Monday, November 10, 2014

Report sheds light on Jose Abreu's defection from Cuba

Report sheds light on Jose Abreu's defection from Cuba
By Mark Townsend
16 hours ago
Big League Stew

A little more than a year after Chicago White Sox first baseman Jose
Abreu arrived in the United States and inked what at the time was an
international free agent record six-year, $68 million contract with the
Chicago White Sox, the circumstances and details surrounding his
defection from Cuba remain shrouded in mystery.

However, with Abreu's first major award expected to be announced on
Monday — he's the heavy favorite to win American League Rookie of the
Year — the Chicago Tribune's Jared Hopkins was able to reveal a few
basic details in an in-depth article published on Friday.

The article itself is lengthy and detailed, particularly when Hopkins
lays out the harrowing process and journey defectors often face just to
pursue a baseball dream and support their families. It's worth a full
read through to gain a better understanding or a refreshed perspective
of the process Abreu and many before him, including Yasiel Puig and Jose
Fernandez, have faced. In fact, in the case of both Puig and Fernandez,
it was something they had to face more than once after their initial
attempts failed.

As for specifics In Abreu's case, concrete details really are few and
far between. However, through a series of interviews, Hopkins filled in
a few blanks and provide something of an outline leading up to and
throught the defection itself. Here's a quick rundown.

• Abreu and his brother-in-law left Cuba last summer. They were
traveling in a small boat that was nearly overwhelmed by the wake
created by two large ships that passed by.

"I've heard Abreu's story, and I thought mine was crazy," said teammate
and fellow Cuban native Adrian Nieto, who came to the U.S. on a raft
with his family when he was 4.
"Him being on a little boat with just two motors and these two huge
ships got in between them. He said the waves were 15 feet high and he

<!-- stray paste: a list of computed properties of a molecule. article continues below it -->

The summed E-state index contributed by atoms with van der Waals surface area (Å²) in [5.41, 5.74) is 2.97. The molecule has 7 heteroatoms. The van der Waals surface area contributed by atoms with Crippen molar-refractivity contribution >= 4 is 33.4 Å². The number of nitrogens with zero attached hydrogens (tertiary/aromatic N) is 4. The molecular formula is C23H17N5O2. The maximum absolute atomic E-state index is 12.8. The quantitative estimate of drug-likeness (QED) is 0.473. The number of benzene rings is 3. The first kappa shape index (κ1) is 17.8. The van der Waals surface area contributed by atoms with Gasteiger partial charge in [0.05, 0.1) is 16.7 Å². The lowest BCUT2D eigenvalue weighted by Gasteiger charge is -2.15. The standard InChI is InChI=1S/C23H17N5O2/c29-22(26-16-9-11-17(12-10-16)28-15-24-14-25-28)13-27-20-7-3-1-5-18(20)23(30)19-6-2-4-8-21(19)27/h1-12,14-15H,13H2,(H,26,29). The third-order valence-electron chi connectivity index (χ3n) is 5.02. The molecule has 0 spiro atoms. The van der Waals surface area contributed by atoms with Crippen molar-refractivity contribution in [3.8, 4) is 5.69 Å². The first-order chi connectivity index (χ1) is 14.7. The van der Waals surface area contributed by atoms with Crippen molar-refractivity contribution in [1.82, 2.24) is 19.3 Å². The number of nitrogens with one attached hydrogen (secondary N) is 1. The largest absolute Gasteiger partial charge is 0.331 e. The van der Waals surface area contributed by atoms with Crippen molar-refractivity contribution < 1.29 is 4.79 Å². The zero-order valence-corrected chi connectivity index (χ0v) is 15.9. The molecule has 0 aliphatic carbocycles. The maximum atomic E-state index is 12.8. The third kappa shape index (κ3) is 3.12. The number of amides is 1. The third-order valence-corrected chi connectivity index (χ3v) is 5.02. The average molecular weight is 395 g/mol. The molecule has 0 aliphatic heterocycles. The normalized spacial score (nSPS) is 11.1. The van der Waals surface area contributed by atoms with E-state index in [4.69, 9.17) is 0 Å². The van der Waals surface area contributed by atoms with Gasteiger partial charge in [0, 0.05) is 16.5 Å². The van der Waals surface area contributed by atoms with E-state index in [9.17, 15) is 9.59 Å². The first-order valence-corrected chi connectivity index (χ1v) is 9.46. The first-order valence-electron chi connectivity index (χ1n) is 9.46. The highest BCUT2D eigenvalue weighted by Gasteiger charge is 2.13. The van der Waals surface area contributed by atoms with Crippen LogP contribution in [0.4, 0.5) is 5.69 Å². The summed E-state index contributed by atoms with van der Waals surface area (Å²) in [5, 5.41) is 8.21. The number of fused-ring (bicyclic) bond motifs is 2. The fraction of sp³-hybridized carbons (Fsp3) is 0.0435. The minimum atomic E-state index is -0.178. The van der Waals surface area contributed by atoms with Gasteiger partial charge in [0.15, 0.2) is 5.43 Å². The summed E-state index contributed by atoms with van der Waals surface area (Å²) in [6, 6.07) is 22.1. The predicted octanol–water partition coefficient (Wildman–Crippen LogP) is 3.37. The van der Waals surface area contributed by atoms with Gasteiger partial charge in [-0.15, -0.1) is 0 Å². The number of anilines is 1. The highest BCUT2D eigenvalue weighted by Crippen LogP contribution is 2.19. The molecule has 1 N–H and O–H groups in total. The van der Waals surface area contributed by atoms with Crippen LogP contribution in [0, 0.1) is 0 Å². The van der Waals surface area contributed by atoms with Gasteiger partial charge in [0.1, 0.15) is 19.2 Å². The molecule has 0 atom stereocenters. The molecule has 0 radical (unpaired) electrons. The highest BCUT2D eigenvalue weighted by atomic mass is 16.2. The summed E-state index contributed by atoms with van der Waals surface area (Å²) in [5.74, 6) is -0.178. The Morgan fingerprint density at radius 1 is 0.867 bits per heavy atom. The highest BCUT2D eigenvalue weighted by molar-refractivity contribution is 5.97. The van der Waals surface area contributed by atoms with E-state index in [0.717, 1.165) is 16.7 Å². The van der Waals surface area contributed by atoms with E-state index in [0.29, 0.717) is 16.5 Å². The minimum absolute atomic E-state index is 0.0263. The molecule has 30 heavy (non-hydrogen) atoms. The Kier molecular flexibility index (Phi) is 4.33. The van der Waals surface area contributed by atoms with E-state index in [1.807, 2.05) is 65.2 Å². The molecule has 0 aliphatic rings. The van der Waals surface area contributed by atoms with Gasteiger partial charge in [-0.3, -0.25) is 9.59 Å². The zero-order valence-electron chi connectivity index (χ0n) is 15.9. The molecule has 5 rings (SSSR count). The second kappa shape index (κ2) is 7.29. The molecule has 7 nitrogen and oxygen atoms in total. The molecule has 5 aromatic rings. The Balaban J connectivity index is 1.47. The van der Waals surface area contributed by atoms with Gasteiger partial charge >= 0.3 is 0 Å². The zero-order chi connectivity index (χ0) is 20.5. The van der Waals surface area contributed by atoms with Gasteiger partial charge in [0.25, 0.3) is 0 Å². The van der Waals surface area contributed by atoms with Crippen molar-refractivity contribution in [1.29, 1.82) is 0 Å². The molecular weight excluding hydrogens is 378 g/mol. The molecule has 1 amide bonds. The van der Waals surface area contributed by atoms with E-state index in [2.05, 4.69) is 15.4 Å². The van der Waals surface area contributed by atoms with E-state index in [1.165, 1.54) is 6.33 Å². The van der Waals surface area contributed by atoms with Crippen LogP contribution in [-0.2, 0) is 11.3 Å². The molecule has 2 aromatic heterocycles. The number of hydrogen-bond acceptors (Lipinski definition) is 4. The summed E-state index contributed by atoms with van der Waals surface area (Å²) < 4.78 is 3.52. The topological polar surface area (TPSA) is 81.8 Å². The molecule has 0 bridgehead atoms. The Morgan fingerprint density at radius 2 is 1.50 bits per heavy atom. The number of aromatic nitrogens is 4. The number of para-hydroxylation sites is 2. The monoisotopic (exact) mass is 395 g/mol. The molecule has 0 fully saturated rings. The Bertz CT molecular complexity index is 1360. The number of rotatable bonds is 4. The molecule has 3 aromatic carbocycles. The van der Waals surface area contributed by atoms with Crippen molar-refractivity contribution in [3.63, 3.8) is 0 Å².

thought they were going to drown. It's crazy."
• Abreu landed and established residency in Haiti, before moving to the
Dominican Republic to resume training. He was there approximately three

That same month, the Orioles' Henry Urrutia — who defected in 2011 —
told that Abreu had called him from an "undisclosed location" to
say he had successfully escaped. Less than a week later, agents who
represent Urrutia announced they were planning to showcase Abreu.
When Abreu reached the Dominican Republic, he lived in Santo Domingo,
the nation's capital, and Santiago, about two hours north, said Amauri
Morel, who works at Praver Shapiro Sports Management. Morel, based in
the Dominican, said he provided "client services" to Abreu — helping
with housing, for example — and brought the slugger to train at various
parks and stadiums.
• It's believed he was successful in his first escape attempt.

Unlike Puig and others, Abreu never was reported to have been caught
trying to escape, suggesting he may have made it out on his first try.
Puig wasn't successful until his fifth attempt to flee to Cuba. Of
course, leaving Cuba was just part one of his horrifying journey.

• Abreu made his decision to defect during last year's World Baseball

"I realized I could go elsewhere with baseball," he said in Spanish.
"Everyone knows we're here playing in the world's best baseball league.
The differences (with Cuban baseball) include the level of
professionalism among players here."
Abreu has not indicated whether or not he paid smugglers to help him
flee Cuba. As Hopkins' notes, one of his agents, Bart Hernandez, was
linked to alleged smugglers in a 2012 civil court case filed by Texas
Rangers outfielder Leonys Martin. The connection is easy to draw, but
Abreu, his agents, and his parents, who arrived in the United States
during the season, have all remained silent when that subject is broached.

Because of that silence, Abreu's trek remains mostly a mystery. What
isn't a mystery is the impact he's had already on the White Sox and the
impression he's making in the United States. At 27, he still has many
prime seasons ahead of him.

Source: Report sheds light on Jose Abreu's defection from Cuba | Big
League Stew - Yahoo Sports -

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